In terms of proper pay, Shell feels this is a specialist role and should be compensated in kind. She suggests finding a benchmark within the pay of developers or even developer specialists at the same level. She further suggested that there is a wage gap between the work of development (classically "men's work" - currently reflected in the gender gap in the profession) and the work of design (classically "women's work - also reflected in the profession's gender gap). I really could never put this into words before but I absolutely feel this. Design and development work both require the same amount of work, but one is "logical" and one is "creative". I honestly think both professions involve a good mix of logic and creativity when you really experience them. I will also give voice to another topic of wage gap in these professions - which is that for every designer on a team you'll need 3-7 developers. So the demand is higher as well.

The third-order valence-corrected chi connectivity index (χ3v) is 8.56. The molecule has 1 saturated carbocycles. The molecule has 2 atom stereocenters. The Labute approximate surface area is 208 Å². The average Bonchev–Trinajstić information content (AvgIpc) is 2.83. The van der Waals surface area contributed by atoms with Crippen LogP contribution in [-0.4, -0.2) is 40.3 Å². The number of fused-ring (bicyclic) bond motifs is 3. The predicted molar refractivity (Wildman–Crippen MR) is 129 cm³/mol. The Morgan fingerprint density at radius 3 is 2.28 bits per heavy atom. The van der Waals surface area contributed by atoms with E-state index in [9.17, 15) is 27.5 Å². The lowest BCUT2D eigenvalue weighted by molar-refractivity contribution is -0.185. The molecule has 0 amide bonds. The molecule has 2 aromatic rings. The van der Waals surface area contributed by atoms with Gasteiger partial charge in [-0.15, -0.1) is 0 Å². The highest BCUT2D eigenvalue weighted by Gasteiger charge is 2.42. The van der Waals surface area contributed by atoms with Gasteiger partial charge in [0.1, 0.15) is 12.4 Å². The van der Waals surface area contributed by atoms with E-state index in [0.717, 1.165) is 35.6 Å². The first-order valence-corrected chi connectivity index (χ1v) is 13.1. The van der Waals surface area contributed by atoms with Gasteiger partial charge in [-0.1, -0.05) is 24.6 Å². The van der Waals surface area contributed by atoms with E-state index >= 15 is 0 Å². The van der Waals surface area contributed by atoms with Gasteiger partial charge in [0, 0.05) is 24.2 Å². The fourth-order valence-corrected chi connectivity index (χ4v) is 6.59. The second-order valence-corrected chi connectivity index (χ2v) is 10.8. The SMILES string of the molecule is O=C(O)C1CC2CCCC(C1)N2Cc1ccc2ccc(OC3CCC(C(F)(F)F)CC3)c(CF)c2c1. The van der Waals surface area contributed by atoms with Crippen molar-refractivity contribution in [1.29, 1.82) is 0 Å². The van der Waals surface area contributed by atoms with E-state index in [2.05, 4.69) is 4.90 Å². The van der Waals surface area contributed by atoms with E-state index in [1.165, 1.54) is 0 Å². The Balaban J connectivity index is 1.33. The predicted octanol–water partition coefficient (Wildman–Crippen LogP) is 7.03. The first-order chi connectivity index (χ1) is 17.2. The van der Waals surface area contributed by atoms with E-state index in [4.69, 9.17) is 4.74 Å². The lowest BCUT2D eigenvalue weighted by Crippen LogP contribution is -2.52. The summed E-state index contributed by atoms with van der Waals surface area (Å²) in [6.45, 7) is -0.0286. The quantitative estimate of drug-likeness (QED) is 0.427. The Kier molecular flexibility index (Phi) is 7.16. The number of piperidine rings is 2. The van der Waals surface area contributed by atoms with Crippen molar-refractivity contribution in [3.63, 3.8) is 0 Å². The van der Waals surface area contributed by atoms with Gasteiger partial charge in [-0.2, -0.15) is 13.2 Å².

When interviewing accessibility designers, the focus should be on examples of having worked in a collaborative space with cross-functional people. The focus should not be on any kind of visual portfolio, as their work doesn't revolve around visual work in the same way as classic designers. Some fun interview questions:
  • Why do you get up every day and work in accessibility? (The answer should come from the heart)
  • If you could get rid of one accessibility problem, what would it be?
    • I spent some time thinking about this and I want closed captions for everything in life.
  • Tell us about a time where you had to take the L (failed at doing something)
    • This question looks for tact under pressure, conflict skills and an ability to see the forest for the trees